The Economic Quest for the Development of Cuba
To state lightly, Americans generally frown upon communist countries. Though there are the obvious grievances of political and ideological differences that will not be discussed in this paper, the opinions with respect to the economy have also sparked heated discourse. Those that are capitalists feel that without a free market and the power of the invisible hand, the economy will not be efficient and eventually crumble. And in most cases, this assumption was true in the twentieth century. But with Cuba, a red country, communism may not be the major factor to blame at the present. Some feel Cuba has not focused enough on industrial growth, while others say it is the lack of physical capital combined with Cuba´s inability to attract foreign direct investment. Yet most agree that as a small third world country in today´s global economy, Cuba is facing many challenges to keep up with the pace of the world. In spite of its current condition, this country still has significant economic potential.
In reality, it is quite astounding to look upon Cuba and what this small country has had to encounter in the past fifteen years. At the start of the 1990´s, an economic crisis struck Cuba. When the Soviet Union collapsed and the socialist bloc disappeared, Cuba, being heavily reliant on this alliance, suffered immense economic consequences. The Soviet Union was Cuba´s trading partner and vital contributor through investments, provision of resources and technology. Because of their socialist relationship, eighty-five percent of Cuba´s trade[,...] including sugar and citrus fruit [was with the Soviet Union, while at the same time] eighty-eight percent of Cuba´s imports were imported from the Soviet Union (Saney 21). As this relationship ceased, combined with the strengthening of the U.S.´s sanctions against Cuba in 1996, Cuba was forced to modify its economy.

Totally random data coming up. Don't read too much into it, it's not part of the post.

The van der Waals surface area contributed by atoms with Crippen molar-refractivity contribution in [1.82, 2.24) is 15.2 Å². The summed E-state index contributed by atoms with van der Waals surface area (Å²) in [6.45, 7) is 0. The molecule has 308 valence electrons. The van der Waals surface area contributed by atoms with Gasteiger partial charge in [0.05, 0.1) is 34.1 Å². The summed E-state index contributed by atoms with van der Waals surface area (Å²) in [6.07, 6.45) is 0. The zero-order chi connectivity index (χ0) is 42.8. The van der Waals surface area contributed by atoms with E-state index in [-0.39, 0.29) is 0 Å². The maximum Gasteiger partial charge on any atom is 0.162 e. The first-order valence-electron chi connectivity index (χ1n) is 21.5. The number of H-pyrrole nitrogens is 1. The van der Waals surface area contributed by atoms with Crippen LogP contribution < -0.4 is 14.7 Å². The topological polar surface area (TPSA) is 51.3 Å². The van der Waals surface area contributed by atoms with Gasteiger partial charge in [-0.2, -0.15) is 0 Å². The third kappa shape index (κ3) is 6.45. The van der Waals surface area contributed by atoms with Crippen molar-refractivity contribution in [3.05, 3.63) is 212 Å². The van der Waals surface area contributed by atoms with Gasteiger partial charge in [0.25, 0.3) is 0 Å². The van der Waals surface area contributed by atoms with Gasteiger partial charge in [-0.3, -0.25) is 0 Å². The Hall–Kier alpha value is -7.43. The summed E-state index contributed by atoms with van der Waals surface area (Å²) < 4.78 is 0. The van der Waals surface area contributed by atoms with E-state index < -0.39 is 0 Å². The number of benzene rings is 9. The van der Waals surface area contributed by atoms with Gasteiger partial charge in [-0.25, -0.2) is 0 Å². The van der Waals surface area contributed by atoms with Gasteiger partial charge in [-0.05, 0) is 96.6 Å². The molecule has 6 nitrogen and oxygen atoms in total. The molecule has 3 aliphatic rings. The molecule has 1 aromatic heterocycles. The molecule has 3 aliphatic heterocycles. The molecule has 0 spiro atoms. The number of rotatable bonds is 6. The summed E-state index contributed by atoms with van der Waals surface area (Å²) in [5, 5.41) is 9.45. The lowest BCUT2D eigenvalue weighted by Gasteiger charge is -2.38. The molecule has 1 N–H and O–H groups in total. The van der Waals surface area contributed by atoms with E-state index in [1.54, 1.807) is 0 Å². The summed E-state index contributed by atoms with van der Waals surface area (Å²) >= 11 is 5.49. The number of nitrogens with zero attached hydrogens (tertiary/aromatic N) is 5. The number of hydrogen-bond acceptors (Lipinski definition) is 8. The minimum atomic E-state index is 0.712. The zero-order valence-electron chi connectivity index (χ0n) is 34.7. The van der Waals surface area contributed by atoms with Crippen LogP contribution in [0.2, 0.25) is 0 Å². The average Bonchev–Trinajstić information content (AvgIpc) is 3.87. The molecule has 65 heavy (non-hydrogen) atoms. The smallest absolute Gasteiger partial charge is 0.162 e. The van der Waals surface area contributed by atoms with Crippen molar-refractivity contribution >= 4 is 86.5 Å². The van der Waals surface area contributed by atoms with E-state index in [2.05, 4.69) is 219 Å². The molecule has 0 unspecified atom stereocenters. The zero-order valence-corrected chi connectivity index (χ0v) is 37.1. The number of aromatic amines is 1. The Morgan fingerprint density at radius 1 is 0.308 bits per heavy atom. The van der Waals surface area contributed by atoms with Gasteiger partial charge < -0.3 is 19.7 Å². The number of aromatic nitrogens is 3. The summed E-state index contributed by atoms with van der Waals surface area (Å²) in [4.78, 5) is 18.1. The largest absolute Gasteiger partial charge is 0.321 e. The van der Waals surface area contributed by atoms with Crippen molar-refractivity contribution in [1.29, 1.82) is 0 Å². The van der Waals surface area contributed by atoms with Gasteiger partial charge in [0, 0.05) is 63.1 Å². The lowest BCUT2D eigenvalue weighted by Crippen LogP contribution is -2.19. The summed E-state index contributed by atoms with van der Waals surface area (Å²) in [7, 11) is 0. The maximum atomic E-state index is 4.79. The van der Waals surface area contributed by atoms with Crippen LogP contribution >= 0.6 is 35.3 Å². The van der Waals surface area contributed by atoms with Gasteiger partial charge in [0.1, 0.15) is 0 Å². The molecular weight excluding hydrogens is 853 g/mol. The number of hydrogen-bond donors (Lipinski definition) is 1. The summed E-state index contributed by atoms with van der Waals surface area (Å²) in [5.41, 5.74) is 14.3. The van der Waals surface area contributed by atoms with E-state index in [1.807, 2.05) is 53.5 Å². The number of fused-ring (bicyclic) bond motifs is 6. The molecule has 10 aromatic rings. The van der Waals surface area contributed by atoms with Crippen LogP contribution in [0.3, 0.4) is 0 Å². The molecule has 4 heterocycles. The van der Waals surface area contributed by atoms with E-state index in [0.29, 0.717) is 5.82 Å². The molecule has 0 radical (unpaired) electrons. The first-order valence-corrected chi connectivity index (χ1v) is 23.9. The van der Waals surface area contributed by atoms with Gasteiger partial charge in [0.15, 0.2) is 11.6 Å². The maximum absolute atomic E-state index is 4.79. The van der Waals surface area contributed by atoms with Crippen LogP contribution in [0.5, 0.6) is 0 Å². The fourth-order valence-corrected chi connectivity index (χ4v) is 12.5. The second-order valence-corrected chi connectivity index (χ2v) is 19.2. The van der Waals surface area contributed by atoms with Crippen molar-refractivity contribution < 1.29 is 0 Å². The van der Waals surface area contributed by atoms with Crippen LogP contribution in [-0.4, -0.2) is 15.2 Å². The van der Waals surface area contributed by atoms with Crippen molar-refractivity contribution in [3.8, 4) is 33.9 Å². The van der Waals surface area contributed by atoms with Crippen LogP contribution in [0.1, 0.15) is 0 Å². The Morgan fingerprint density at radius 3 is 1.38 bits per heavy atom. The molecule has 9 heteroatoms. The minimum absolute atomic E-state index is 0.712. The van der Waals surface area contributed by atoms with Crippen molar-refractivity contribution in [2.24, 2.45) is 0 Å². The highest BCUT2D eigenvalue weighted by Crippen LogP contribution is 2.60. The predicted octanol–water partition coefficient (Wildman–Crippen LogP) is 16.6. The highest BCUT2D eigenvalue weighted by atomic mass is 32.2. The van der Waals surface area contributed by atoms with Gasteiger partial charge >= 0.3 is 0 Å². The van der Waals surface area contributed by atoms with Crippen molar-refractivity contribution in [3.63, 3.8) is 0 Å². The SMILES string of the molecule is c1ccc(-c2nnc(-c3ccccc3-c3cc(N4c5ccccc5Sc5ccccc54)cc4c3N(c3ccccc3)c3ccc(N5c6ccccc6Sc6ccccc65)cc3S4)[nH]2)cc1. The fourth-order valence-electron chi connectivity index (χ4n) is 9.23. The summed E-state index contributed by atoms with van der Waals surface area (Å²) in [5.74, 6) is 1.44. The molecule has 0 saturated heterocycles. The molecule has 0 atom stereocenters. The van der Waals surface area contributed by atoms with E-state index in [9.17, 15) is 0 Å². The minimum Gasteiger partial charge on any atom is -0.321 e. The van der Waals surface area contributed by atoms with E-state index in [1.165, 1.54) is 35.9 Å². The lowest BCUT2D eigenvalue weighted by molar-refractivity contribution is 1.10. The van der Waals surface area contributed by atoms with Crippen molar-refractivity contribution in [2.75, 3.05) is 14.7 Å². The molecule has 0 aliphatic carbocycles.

Appropriately, the 1990s proved to be a decade of great economic change in Cuba. Some of these transitions have been thoroughly examined, especially Cuba´s transformation of its traditionally central planned economy into a more decentralized system. Many economists also highlight Cuba´s loss of external funding during this period. This was important because it forced Cuba to establish more commercial credit and foreign investment, rather than rely on essentially free funds. However, the most profound change of the 1990s was probably the change in the country´s export profile. In the past decade the change in supply of Cuban products to the international market has been the most revolutionary period since sugar became the primary export at the end of the eighteenth century. This adjustment in Cuba´s economic structure emphasized the expansion of the tourist industry to a level where it succeeded in displacing sugar as the main source of gross revenue. (Grogg 1).
This era of Cuban economic history, although...